How to Study for the CPA Exam

All About CPA Study Guides and Review Courses

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So you've decided you want to become a CPA, but that exam is waiting out there on your horizon to potentially trip you up. You have three basic options when you plan to take the CPA exam. You can prep for it in a traditional classroom structure, in an online or recorded class, or you can self-study. Here's what you should know about your choices. 

Classroom Reviews

Classroom reviews are extremely popular, but they're also the most expensive.

For example, the Northern Illinois University review course is very highly regarded and it has an excellent track record of passing exam scores. But this comes at a price—it costs several thousand dollars to take the review courses for all four exam sections.

If you have the funds available, classroom review courses are great as long as you do your research first to make sure the course has a good reputation. Many people find studying easier when they have an instructor to guide them through the subject matter.

Online or Recorded Reviews 

Online or recorded reviews are similar to a classroom setting, but the pace of the course is controlled by the candidate rather than the course schedule. These reviews have elements of both traditional classroom instruction and self-study. The courses have structure and format similar to that of a classroom, but motivation and the time you spend studying lie directly on your shoulders, like self-study.

This is a good option for someone who really desires a classroom setting but may not have the funds to attend a class, or a candidate who can't commit to regular classroom hours due to work or other responsibilities. 

Self-Study 

Lastly, self-study is basically what it sounds like—the candidate does all his studying on his own.

There's nothing inferior about this method. The secret is to have the proper study materials, such as the Wiley series of CPA exam review books. They're very highly regarded, and they update every year so you can be sure that the content matches what will be on the exam.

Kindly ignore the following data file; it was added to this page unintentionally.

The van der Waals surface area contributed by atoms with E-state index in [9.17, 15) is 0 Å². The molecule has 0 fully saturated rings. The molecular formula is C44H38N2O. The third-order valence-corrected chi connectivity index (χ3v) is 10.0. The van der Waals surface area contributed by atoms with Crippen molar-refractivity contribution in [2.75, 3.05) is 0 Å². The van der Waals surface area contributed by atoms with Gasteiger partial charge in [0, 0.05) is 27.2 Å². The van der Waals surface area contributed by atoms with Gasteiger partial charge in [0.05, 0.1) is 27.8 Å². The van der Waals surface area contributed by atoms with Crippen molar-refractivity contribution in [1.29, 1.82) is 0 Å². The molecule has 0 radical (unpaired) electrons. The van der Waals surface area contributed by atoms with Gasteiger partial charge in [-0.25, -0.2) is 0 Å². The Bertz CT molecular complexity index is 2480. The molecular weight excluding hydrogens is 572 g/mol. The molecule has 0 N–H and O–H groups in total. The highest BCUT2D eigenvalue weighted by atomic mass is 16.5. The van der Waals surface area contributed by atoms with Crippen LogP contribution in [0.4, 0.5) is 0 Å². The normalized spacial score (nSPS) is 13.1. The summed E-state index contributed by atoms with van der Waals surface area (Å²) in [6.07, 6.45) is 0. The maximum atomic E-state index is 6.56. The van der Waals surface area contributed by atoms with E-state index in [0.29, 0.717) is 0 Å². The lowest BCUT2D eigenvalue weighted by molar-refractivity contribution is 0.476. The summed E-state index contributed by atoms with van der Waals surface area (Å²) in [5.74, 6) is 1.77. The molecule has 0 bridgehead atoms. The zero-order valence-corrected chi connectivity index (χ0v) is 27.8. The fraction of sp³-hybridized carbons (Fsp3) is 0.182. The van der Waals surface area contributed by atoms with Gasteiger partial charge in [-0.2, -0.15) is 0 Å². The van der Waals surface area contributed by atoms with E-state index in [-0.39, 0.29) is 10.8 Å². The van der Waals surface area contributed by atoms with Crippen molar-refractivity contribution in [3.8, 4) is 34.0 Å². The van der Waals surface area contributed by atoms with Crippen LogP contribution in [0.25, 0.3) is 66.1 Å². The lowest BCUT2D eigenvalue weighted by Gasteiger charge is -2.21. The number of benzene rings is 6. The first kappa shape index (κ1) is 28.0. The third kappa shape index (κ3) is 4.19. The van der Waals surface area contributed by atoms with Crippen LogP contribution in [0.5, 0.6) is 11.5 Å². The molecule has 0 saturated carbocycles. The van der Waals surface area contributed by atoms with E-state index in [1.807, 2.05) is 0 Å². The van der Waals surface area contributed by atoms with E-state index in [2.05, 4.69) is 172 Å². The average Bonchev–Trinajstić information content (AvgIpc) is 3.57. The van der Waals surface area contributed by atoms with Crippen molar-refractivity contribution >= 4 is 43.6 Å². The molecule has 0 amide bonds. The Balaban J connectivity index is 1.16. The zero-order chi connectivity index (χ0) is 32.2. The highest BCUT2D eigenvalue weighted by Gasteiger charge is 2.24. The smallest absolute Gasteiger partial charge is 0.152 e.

If you decide to study on your own, you can always take a course later if you're not successful on your first try. You'll also want to get your family or housemates on board with your study plan so you'll be able to devote the time and energy necessary to be fully prepared.

The Bottom Line 

Different review courses are available depending on where you live. A quick internet search will surely give you a lot of choices. You might also contact your state’s CPA society for recommendations, as well as college accounting program faculty to see who or what they suggest. It's a big commitment and expense, so do as much research as possible. 

Regardless of what method you choose, one other resource should be added to your study plan: the CPA Review, available online. It's free, and it offers free practice questions with ​a full explanation of answers. There's some paid content here as well, but the free content alone should be an integral part of your exam prep.

And one final note—whichever option you choose, make sure you only use up-to-date materials to study. Don't rely on your college textbooks. Exam content changes every year. Studying dated materials from your textbooks, even something as basic as intermediate accounting, can give you inaccurate information and cost you points.

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